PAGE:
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National TV show looking for nonprofit leaders

Are you a non-profit in need of funding? Colleagues of mine at TBA LLC are casting non-profit leaders to offer direct exposure to donors and funding sources in their television production. Casting closes September 20.  If you are interested, click here to apply right (it’s super easy and quick).  They will follow up with you to provide more information. Good luck!   Kris Putnam-Walkerly, MSW, is a philanthropy expert, speaker and advisor. Share

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5 Back-to-School Lessons for Philanthropists

It’s back-to-school time across most of the country, and my colleagues and I have all been trading stories of the build up to that first big day. Whether it’s pre-K or high school, there’s always something special about starting out on a new year. New clothes, fresh supplies, seeing old friends and making new ones — all of these things combine to create that magical sense of anticipation, excitement and butterflies that makes the moment memorable and can provide a positive launching pad for the entire year-long experience. I’ve also found that same sense of excitement and anticipation in my work with funders who are launching a new initiative or an entirely new philanthropy. There is the same sense of … Continue reading 5 Back-to-School Lessons for Philanthropists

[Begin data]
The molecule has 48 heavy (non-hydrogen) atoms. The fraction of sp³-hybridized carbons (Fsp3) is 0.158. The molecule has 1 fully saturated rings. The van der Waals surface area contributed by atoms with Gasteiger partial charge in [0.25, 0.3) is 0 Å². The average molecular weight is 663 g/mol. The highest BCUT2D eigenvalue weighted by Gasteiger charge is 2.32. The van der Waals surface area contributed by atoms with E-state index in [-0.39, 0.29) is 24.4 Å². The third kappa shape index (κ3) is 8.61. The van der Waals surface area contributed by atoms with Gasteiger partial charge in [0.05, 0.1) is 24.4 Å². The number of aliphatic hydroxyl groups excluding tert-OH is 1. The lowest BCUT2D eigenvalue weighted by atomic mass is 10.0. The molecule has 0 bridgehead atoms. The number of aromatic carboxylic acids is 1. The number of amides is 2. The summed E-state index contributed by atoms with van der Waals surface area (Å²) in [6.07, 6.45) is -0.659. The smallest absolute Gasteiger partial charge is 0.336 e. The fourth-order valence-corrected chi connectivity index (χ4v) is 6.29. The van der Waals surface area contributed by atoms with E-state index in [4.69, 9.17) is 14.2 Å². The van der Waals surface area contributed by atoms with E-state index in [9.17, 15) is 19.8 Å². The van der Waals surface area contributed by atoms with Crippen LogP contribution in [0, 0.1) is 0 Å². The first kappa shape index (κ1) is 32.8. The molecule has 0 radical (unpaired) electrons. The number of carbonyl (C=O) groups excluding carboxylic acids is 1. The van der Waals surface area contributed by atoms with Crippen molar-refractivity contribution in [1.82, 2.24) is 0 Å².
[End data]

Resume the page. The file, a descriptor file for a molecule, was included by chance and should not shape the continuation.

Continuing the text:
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How to Strike Fear in the Hearts of Grantees